The building was in ruins, but that did not diminish its power. The abbey had dominated Whitby for centuries, and waves of invisible force flowed down from it. The ruin was a guardian, watching and waiting, caring for the little town that huddled beneath the cliff. It was a worshipful thing.
Aufwader’s Thoughts: Before we leap into the cold and eerie depths of this most mystical of tales, let’s talk about the scene at the very start. I hesitate to call it a prologue because it’s only about half a page long in the edition I own and has no title, but it makes more of an impression than many full prologues I’ve read in my time.
It’s an instant manifestation of place. The phrase ‘the sands of Tate Hill Pier’ emblazons itself across the very first line, and even if we are not Whitby locals we are immediately smacked in the face by the damp, salt-scented wind of a British seaside town. Then, like the tide, the venerable mythology and folklore of this very specific setting wells up to greet us, and by the time we arrive at ‘Yes, it is a cold morning, and I am chilled’, we have already been pulled under, never to resurface.
The first chapter is classic in a multitude of ways. It is Robin Jarvis classic, in that it begins with small, vulnerable protagonists in a wide and threatening world. It is children’s literature classic, echoing and referencing every train journey taken by displaced children into danger and adventure, from the Pevensies evacuating London to young Tolly disembarking for Green Knowe on a dark and soaking night. Finally, it is horror classic; with its narrow, winding streets steeped in history and the black skeleton of the abbey on the East Cliff like a watchful sentinel, Whitby is a town heavy with dark secrets. Of course, Ben and Jennet have secrets of their own.
Matt’s Thoughts: It’s been so long since I have read this! I’m with Aufwader on this one – we immediately get the impression of place. I’ve never been to Whitby (sadly, it was just that bit too far from London for a day trip when I was there last year), but I feel like I have been there, because the town just rises off the page, doesn’t it? In some ways, the small, cute nature of it makes you feel comfortable. But then the wild, sea-side oldness of it make it feel laden with sinister potential. (Both of which turn out to be true in this book.)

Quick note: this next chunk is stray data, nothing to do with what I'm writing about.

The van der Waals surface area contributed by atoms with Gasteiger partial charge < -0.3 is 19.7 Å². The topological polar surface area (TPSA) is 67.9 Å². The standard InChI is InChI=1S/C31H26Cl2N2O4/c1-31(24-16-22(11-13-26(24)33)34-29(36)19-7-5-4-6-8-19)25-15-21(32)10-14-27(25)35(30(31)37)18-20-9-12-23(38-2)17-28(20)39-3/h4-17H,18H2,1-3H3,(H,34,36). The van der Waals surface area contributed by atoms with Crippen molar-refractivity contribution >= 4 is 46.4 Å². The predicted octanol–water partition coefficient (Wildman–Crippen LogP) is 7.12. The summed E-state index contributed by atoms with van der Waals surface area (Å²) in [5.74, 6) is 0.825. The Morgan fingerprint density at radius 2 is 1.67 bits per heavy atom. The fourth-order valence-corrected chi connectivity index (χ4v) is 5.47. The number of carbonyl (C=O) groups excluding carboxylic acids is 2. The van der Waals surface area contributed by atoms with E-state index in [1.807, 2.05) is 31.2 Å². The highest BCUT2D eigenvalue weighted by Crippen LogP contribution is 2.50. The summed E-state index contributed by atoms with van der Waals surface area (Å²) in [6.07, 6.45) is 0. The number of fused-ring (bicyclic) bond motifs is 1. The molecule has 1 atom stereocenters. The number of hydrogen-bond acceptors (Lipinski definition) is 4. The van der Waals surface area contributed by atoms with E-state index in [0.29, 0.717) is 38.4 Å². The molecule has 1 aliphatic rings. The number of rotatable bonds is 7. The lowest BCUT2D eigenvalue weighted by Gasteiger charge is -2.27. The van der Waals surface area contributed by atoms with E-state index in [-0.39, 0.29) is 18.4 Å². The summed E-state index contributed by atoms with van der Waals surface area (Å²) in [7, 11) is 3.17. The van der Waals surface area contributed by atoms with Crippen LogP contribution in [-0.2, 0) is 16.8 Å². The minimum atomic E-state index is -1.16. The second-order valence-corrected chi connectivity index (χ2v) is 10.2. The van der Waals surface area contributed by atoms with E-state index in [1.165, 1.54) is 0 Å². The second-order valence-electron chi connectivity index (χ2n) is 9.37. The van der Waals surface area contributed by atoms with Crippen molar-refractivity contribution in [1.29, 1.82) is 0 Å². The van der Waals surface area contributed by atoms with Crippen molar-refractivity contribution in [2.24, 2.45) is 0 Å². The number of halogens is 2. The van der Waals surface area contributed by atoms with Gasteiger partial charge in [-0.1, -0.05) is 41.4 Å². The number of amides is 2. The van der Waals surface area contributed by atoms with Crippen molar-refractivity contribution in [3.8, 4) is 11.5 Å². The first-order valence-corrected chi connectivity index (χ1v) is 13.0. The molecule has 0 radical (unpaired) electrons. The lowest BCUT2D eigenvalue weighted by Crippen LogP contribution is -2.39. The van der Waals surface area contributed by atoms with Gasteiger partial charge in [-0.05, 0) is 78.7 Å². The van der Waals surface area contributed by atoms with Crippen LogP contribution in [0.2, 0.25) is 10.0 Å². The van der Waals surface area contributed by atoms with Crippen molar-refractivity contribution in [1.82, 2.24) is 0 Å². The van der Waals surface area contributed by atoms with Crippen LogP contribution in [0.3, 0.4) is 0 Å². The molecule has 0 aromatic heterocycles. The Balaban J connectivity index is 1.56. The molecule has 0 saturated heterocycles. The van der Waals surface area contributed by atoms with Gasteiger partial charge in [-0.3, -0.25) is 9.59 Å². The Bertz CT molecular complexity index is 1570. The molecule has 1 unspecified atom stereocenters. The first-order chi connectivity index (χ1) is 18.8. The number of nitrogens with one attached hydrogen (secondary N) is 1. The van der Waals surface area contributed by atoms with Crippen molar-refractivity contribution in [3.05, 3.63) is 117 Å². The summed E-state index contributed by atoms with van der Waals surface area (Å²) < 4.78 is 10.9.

It’s also impressive to watch Mr Jarvis change from animal characters to human characters in this one. I remember the first time I read this, I wasn’t sure how well this would work coming off the Mice, but his knack for characterisation never falters. In some ways, also, it’s a new departure in that there is no community to start with. In both Deptford and Fennywolde, there was always a feeling of lots of other people being around you to look after you. (Even though the trilogy opens with a family tragedy.)
But in this opening, it’s just Ben and Jennet, just the two of them, on a train. They’re coming from having nobody and they’re not really sure what awaits them in Whitby. One old lady doesn’t sound like much of a friendship circle! So it’s a more lonely start.
In terms of literary comparisons, I had never thought of Aufwader’s connection between train journeys before. But what this book did remind me of was another famous story. It also features a small boy with a knack for seeing strange things. In short, Ben straight away reminds me of Danny in The Shining. But this is that thing that we all love about Robin’s stories. He straight away reminds us of other stories (and types of stories) but his stories are all uniquely his own.
Finally, Robin, I’ll forgive you for the crack at Australia in this chapter, but I do feel this should be made up for by setting at least one chapter of The Witching Legacy series in some sort of Australian flashback setting … I still hold by my theory that the Whitby coal boat that took Captain Cook to Australia must have had some infernal device or object hidden in its hull somewhere. Surely?